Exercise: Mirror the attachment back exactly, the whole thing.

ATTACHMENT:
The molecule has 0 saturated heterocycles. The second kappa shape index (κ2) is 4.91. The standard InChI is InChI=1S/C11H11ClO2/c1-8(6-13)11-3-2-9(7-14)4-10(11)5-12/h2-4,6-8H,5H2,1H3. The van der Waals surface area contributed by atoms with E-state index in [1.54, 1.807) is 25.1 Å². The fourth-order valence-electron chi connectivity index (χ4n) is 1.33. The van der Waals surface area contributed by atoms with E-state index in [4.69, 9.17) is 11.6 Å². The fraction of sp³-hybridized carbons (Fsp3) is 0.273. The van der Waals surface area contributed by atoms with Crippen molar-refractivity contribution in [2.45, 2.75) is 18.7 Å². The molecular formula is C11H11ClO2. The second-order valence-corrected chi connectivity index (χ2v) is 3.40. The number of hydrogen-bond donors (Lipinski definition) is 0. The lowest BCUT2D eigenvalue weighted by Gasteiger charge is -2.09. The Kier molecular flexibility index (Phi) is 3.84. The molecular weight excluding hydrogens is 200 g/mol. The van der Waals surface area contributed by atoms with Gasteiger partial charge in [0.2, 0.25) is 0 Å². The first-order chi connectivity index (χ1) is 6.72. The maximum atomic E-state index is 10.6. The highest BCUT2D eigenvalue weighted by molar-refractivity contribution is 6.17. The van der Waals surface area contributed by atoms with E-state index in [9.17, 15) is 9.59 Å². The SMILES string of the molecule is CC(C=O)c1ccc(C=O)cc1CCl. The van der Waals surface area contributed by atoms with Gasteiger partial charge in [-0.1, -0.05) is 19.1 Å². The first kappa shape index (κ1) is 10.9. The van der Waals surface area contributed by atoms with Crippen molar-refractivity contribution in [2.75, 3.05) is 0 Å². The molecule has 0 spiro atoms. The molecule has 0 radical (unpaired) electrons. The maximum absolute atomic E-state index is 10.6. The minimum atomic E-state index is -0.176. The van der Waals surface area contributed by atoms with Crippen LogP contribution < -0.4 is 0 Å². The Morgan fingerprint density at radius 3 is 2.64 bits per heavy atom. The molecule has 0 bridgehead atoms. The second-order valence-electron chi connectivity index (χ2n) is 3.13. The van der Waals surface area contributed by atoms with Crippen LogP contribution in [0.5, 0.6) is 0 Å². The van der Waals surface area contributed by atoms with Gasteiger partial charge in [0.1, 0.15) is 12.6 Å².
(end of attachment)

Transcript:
The molecule has 0 saturated heterocycles. The second kappa shape index (κ2) is 4.91. The standard InChI is InChI=1S/C11H11ClO2/c1-8(6-13)11-3-2-9(7-14)4-10(11)5-12/h2-4,6-8H,5H2,1H3. The van der Waals surface area contributed by atoms with E-state index in [1.54, 1.807) is 25.1 Å². The fourth-order valence-electron chi connectivity index (χ4n) is 1.33. The van der Waals surface area contributed by atoms with E-state index in [4.69, 9.17) is 11.6 Å². The fraction of sp³-hybridized carbons (Fsp3) is 0.273. The van der Waals surface area contributed by atoms with Crippen molar-refractivity contribution in [2.45, 2.75) is 18.7 Å². The molecular formula is C11H11ClO2. The second-order valence-corrected chi connectivity index (χ2v) is 3.40. The number of hydrogen-bond donors (Lipinski definition) is 0. The lowest BCUT2D eigenvalue weighted by Gasteiger charge is -2.09. The Kier molecular flexibility index (Phi) is 3.84. The molecular weight excluding hydrogens is 200 g/mol. The van der Waals surface area contributed by atoms with Gasteiger partial charge in [0.2, 0.25) is 0 Å². The first-order chi connectivity index (χ1) is 6.72. The maximum atomic E-state index is 10.6. The highest BCUT2D eigenvalue weighted by molar-refractivity contribution is 6.17. The van der Waals surface area contributed by atoms with E-state index in [9.17, 15) is 9.59 Å². The SMILES string of the molecule is CC(C=O)c1ccc(C=O)cc1CCl. The van der Waals surface area contributed by atoms with Gasteiger partial charge in [-0.1, -0.05) is 19.1 Å². The first kappa shape index (κ1) is 10.9. The van der Waals surface area contributed by atoms with Crippen molar-refractivity contribution in [2.75, 3.05) is 0 Å². The molecule has 0 spiro atoms. The molecule has 0 radical (unpaired) electrons. The maximum absolute atomic E-state index is 10.6. The minimum atomic E-state index is -0.176. The van der Waals surface area contributed by atoms with Crippen LogP contribution < -0.4 is 0 Å². The Morgan fingerprint density at radius 3 is 2.64 bits per heavy atom. The molecule has 0 bridgehead atoms. The second-order valence-electron chi connectivity index (χ2n) is 3.13. The van der Waals surface area contributed by atoms with Crippen LogP contribution in [0.5, 0.6) is 0 Å². The van der Waals surface area contributed by atoms with Gasteiger partial charge in [0.1, 0.15) is 12.6 Å².